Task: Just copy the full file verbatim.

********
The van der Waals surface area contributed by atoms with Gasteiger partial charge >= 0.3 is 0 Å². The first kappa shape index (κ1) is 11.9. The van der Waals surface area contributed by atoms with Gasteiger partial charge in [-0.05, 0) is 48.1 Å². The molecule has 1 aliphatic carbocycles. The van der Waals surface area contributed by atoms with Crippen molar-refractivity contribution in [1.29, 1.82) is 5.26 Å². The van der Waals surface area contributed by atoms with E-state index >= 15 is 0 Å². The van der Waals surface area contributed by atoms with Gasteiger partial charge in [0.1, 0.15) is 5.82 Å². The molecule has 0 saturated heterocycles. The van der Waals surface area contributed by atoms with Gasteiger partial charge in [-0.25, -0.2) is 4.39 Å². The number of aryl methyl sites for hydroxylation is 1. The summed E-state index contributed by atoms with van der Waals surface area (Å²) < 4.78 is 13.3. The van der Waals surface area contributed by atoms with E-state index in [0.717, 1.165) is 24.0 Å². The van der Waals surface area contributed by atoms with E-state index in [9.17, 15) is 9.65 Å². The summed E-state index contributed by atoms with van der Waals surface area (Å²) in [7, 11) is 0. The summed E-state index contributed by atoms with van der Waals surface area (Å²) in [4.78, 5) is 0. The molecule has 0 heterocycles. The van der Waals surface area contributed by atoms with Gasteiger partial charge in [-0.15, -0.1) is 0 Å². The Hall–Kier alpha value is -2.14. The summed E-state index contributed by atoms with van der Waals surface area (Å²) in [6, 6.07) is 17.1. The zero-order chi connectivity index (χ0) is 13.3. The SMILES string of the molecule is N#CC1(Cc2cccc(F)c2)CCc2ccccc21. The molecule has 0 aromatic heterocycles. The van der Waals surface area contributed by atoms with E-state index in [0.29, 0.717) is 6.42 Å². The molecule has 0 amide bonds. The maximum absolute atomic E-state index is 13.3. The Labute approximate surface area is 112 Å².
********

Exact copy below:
The van der Waals surface area contributed by atoms with Gasteiger partial charge >= 0.3 is 0 Å². The first kappa shape index (κ1) is 11.9. The van der Waals surface area contributed by atoms with Gasteiger partial charge in [-0.05, 0) is 48.1 Å². The molecule has 1 aliphatic carbocycles. The van der Waals surface area contributed by atoms with Crippen molar-refractivity contribution in [1.29, 1.82) is 5.26 Å². The van der Waals surface area contributed by atoms with E-state index >= 15 is 0 Å². The van der Waals surface area contributed by atoms with Gasteiger partial charge in [0.1, 0.15) is 5.82 Å². The molecule has 0 saturated heterocycles. The van der Waals surface area contributed by atoms with Gasteiger partial charge in [-0.25, -0.2) is 4.39 Å². The number of aryl methyl sites for hydroxylation is 1. The summed E-state index contributed by atoms with van der Waals surface area (Å²) < 4.78 is 13.3. The van der Waals surface area contributed by atoms with E-state index in [0.717, 1.165) is 24.0 Å². The van der Waals surface area contributed by atoms with E-state index in [9.17, 15) is 9.65 Å². The summed E-state index contributed by atoms with van der Waals surface area (Å²) in [7, 11) is 0. The summed E-state index contributed by atoms with van der Waals surface area (Å²) in [4.78, 5) is 0. The molecule has 0 heterocycles. The van der Waals surface area contributed by atoms with Gasteiger partial charge in [-0.15, -0.1) is 0 Å². The Hall–Kier alpha value is -2.14. The summed E-state index contributed by atoms with van der Waals surface area (Å²) in [6, 6.07) is 17.1. The zero-order chi connectivity index (χ0) is 13.3. The SMILES string of the molecule is N#CC1(Cc2cccc(F)c2)CCc2ccccc21. The molecule has 0 aromatic heterocycles. The van der Waals surface area contributed by atoms with E-state index in [0.29, 0.717) is 6.42 Å². The molecule has 0 amide bonds. The maximum absolute atomic E-state index is 13.3. The Labute approximate surface area is 112 Å².